Do you get why it pissed me off so much?  Most dogs, no matter how "good" they are, would not be able to behave appropriately in a restaurant.  Isaac had a ton of training to learn to behave in a restaurant.  And not just the 18 months of training he had before I got him, either.  I worked with him extensively to get him to the point that he just goes right under a table and lies down and lies there quietly for an hour.  He had a hard time with that when I first got him.

When I first got Isaac, he simply could not handle a restaurant for more than 30 minutes.  And during that 30 minutes, I would have to tell him several times to go back under the table and to lie down.  So I started practicing with him at home.  I would put on his service dog gear and sit at the dining room table for 10 minutes.  I would watch the clock.  Every two minutes, I would reward him with a bit of hotdog, as long as he was lying quietly under the table.  We did it three times a day.  After a couple days he was doing that easily so I increased it to 15 minutes, with a bit of hotdog every three minutes.  After a couple more days, I increased it to 20 minutes, with a bit of hotdog every four minutes.  Every day.  Three times a day.

Once we were doing it for 30 minutes, I only did it twice a day.  But every single day.  Increasing the amount of time by five minutes until we were doing it for an hour.  And then I started cutting back on the number of times I rewarded him.  Do you get how tedious and time-consuming that was?  Trust me, it was not fun.

So I was pissed.  I stayed mad while I ate my dinner.  And I thought about how I wanted to handle it.

I decided to speak to the manager before I left.  I went up to the register and asked to speak to the manager.  Guess who came out to speak to me.  Go on, guess.  It was him!  The insensitive doofus! 

That really caught me off guard.  But I asked him his name and then told him I'd be calling to talk to his supervisor.  He just looked confused.

I came  home and got online and went to the Chipotle website and could not find any kind of phone number.  I ended up calling the restaurant I'd eaten at.  A woman answered the phone, so I knew I wasn't speaking to the manager I wanted to complain about.  I asked who his supervisor was and how I could reach her.

I called the supervisor first thing the next morning and she seemed very receptive.  She told me they'd had some other problems with that manager, though she didn't say what those other problems where.  She said she'd speak to him and take corrective action.  I hope she does.

Saturday, June 7, 2014

It's Not All Fun and Games

A lot of people seem to think having a service dog is fun.  It's really not.  Not so much.

Now, there are a lot of things about Isaac that are fun.  But those are mostly "pet dog" things.  Today I took Isaac to the lake and he went swimming and it was a lot of fun to watch him having fun.  But he was not being a service dog when he chased sticks into the water.  It's fun to buy him new toys and fun to play games with him at home.  But he's not being a service dog then.  He doesn't play with toys when he's working.  Those are "pet dog" things.  It's fun volunteering with him at the nursing home, but he's not being a service dog then.  He's being a therapy dog and pet dogs can be therapy dogs just as well as service dogs can.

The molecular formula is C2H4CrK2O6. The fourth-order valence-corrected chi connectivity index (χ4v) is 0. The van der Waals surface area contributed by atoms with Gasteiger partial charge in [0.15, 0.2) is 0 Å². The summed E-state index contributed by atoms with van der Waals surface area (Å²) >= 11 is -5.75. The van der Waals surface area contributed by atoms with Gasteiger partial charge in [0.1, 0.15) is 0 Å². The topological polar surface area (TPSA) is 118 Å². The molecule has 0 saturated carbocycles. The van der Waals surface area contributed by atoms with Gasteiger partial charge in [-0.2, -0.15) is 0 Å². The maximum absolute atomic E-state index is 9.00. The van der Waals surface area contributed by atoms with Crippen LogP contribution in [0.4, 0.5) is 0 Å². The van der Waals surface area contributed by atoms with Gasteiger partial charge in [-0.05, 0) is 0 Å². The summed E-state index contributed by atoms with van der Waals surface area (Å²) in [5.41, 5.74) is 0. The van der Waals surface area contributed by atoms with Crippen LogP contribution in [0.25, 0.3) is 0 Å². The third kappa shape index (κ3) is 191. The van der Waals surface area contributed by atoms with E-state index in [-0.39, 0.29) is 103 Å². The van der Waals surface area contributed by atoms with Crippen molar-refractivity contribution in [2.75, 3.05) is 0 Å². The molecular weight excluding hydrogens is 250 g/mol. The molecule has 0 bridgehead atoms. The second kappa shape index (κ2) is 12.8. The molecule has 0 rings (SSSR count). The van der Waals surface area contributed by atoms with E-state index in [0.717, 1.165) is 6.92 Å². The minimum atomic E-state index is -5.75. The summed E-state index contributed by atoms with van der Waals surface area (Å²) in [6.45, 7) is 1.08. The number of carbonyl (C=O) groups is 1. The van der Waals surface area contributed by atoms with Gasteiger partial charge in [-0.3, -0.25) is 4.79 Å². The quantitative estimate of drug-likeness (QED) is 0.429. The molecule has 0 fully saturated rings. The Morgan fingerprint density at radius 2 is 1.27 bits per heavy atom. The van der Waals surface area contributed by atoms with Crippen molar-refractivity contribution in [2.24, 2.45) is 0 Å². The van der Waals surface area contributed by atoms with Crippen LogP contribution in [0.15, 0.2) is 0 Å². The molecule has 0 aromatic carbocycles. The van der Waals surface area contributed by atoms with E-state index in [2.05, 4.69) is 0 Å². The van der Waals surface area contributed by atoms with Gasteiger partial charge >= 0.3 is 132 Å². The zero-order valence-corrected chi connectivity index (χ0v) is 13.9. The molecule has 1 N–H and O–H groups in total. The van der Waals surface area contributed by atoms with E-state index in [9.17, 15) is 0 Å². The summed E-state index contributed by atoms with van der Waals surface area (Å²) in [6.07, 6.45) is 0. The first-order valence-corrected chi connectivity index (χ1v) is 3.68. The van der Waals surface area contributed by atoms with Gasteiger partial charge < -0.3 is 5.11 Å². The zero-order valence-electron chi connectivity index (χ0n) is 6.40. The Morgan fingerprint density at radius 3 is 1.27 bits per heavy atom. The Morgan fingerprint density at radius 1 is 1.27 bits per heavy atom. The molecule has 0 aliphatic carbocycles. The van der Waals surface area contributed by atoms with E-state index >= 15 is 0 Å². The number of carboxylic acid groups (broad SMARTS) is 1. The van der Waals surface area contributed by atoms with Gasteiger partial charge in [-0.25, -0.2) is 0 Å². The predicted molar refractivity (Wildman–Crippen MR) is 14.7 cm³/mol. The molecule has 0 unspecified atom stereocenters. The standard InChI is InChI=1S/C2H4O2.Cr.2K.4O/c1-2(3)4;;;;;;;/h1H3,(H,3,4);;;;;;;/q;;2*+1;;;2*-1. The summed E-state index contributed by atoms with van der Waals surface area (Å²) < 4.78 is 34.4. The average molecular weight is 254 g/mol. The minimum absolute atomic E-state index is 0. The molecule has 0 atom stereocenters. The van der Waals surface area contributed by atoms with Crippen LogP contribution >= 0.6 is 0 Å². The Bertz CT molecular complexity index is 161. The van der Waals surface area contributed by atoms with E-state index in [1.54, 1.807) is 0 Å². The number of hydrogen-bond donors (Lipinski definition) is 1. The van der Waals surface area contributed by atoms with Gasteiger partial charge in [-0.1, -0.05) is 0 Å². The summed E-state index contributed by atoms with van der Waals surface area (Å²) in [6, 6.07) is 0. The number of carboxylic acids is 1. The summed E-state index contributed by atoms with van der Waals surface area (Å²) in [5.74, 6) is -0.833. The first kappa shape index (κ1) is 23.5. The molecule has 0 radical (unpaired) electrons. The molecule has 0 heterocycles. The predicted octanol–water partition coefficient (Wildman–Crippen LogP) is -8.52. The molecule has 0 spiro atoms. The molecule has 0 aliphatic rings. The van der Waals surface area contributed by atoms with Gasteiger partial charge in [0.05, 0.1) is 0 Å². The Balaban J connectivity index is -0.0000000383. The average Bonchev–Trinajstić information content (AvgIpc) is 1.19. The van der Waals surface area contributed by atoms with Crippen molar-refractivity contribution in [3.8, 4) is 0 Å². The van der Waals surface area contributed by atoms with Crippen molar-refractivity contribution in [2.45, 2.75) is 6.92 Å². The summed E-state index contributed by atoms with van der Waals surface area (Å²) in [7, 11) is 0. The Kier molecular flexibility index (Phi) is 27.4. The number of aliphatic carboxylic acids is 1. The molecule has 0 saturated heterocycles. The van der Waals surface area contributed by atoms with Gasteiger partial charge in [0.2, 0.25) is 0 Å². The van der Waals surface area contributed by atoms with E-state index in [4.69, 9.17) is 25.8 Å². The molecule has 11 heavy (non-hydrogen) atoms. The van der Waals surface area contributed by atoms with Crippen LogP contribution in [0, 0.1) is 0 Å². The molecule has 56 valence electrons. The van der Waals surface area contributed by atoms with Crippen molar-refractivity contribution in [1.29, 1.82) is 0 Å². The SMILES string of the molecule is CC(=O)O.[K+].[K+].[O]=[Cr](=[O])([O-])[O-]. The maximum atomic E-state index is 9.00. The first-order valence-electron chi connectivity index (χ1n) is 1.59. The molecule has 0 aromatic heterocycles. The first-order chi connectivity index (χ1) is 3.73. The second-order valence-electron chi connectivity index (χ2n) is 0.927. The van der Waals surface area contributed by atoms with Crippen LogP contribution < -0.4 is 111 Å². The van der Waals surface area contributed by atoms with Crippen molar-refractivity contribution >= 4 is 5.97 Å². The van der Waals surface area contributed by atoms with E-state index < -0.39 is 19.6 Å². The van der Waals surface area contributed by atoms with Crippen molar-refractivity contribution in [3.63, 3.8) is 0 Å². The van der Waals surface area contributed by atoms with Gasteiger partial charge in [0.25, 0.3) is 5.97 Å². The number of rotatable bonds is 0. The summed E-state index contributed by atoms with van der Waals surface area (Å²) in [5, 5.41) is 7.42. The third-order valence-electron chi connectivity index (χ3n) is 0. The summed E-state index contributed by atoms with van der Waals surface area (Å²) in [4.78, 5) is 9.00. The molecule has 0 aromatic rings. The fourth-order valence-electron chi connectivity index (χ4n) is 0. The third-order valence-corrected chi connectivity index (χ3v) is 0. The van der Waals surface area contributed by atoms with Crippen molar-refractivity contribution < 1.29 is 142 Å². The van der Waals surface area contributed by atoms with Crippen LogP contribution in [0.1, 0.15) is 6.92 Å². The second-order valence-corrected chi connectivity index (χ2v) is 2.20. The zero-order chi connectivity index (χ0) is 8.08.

I do enjoy having Isaac's assistance when he's being a service dog.  I really appreciate it when I am in line at Subway and drop a quarter on the floor and Isaac picks it up for me.  In the past, there have been times I've dropped change and decided just to leave it there because it was too difficult for me to pick it up.  I really appreciate it when I drop my keys in a parking lot and Isaac picks them up for me, because I can't just leave those there, I'd have to do it myself, and I don't like getting down on my knees in a parking lot and then struggling to get back up.  I enjoy all the time I have to do things now that I'm not in as much pain since I have Isaac to unload the dryer for me and now that my anxiety attacks are of much shorter duration since I have Isaac to bring me my medication at the beginning of an attack.

But I would call it fun to have Isaac pick up my dropped keys or unload the dryer or bring me medication when I'm having an anxiety attack.  Those are tasks that make my life easier and better and more pleasant, but they aren't fun.

I imagine someone that is unable to walk appreciates having a wheelchair so they can get around and they probably enjoy many of the places they can go and things they can do with their wheelchair.  But I don't know that they would call using a wheelchair "fun."  In fact, I imagine sometimes it's really not fun, like when they want to go someplace that is not wheelchair accessible.